Watching the new airport rise as a symbol of Salt Lake City’s vibrant future, I realize the one built during my time as mayor must come down. I’m proud of the old structure. I made its expansion a top priority during my tenure. But Salt Lake City International was built for 10 million passengers a year and now serves more than 25 million annually. Air travel has changed dramatically. So must our airport.
The job of Salt Lake City mayor has also changed, as has the race to get there. This year, for the first time ever, we have two women on the ballot. As I evaluate their leadership qualities and experience, I think back on the positive changes each of my successors brought to our capital city.
Palmer DePaulis was a leader who really listened to residents. Deedee Corradini was a builder and economic developer. Rocky Anderson championed social justice. Ralph Becker improved planning and the environment. Jackie Biskupski extends equality and access to all.
Each of these mayors brought unique brush strokes to the painting that is Salt Lake City. It is a canvas rich in color, depth, and promise — a display for all of us to see and to find inspiration.
So, which of these two candidates will become our next artist? What does the future demand of city leadership now? And who is most up for the task?
Each promises more affordable housing and to repair broken roads. Each honors diversity and a city that welcomes all. Both have pledged to fight crime, create jobs and to provide essentials like clean water and sewer. There is even a mostly ceremonial role for involvement in public education — though a mayor’s bandwidth is limited here, with funding and curriculum decisions falling to federal, state, and local school board authorities.
I endorse Salt Lake City Council Member Erin Mendenhall for mayor. She is the candidate with the strongest experience to lead the city, bringing energy, creativity and a tireless work ethic to the job. Erin is a dynamic public speaker and engaged listener. As a leader, she will aim high to reach her own goals, but she will compromise and collaborate with others when necessary to get the big things done.
My association with Erin spans several years. I worked with her when I directed Utah Clean Air Partnership and witnessed her dedication in tackling our dismal air quality. She understands that science and medical data will drive solutions. She will build solid partnerships with elected leaders and other advocates. Erin ably led the non-profit Breathe Utah, gaining valuable executive experience. She is currently chair of the Utah Air Quality Commission, surrounded by a statewide network of clean air expertise.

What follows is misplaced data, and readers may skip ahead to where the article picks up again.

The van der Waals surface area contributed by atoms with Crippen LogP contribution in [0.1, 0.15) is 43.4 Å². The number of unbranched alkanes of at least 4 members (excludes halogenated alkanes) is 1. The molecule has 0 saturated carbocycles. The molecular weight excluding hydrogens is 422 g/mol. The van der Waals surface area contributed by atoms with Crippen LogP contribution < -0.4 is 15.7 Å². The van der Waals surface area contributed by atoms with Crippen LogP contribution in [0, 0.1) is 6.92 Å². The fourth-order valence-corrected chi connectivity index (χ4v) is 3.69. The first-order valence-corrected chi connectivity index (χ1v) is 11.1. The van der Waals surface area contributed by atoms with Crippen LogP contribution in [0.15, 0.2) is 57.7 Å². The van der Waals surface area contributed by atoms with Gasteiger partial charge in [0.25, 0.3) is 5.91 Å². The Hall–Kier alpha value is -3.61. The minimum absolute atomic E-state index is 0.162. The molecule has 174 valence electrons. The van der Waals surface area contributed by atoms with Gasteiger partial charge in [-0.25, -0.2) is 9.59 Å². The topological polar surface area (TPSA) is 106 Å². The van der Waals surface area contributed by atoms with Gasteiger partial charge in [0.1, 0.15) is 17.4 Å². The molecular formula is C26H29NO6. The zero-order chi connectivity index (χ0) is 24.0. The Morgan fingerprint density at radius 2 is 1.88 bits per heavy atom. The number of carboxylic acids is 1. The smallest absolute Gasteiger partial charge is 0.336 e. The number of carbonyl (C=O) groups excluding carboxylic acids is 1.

We also need a bridge builder. Erin has a unique opportunity with her council experience to reunite the mayor’s office and City Council to greater health and function. Of course we need separation of executive and legislative powers, but the working ties between the two bodies are frayed and require repair. We need to restore the mayor’s power to run the city and provide daily leadership, and the council’s power to represent neighborhoods and to fund major initiatives. Erin can start that from Day One.
This is a vital election, and mail-in ballots drop on Oct. 15. Our next mayor faces exploding growth and environmental challenges with the Northwest Quadrant and inland port. Land and water speculators work every day to gain the right to develop and spoil our city’s canyon watersheds — source of 60 percent of our drinking water. There is heavy intrastate competition among cities to woo businesses that will support working people and grow tax bases. And even with increased and compassionate services for our homeless population, statewide pressure to do more with fewer resources falls directly (fairly or not) on the Salt Lake City mayor.
With all of that to contend with you might reasonably ask, who would want the job? For the right person, leading our incredible city is a great privilege. Erin Mendenhall is the next right person. I trust her to do this job. She has earned my vote, and I hope yours, too.
Ted Wilson was Salt Lake City mayor from 1976 through 1985. He was director of the Hinckley Institute of Politics at the University of Utah for 18 years. Retired and a resident of Salt Lake City, he voluntarily serves on several boards and loves a regular spin in the Wasatch Canyons on his electric bicycle.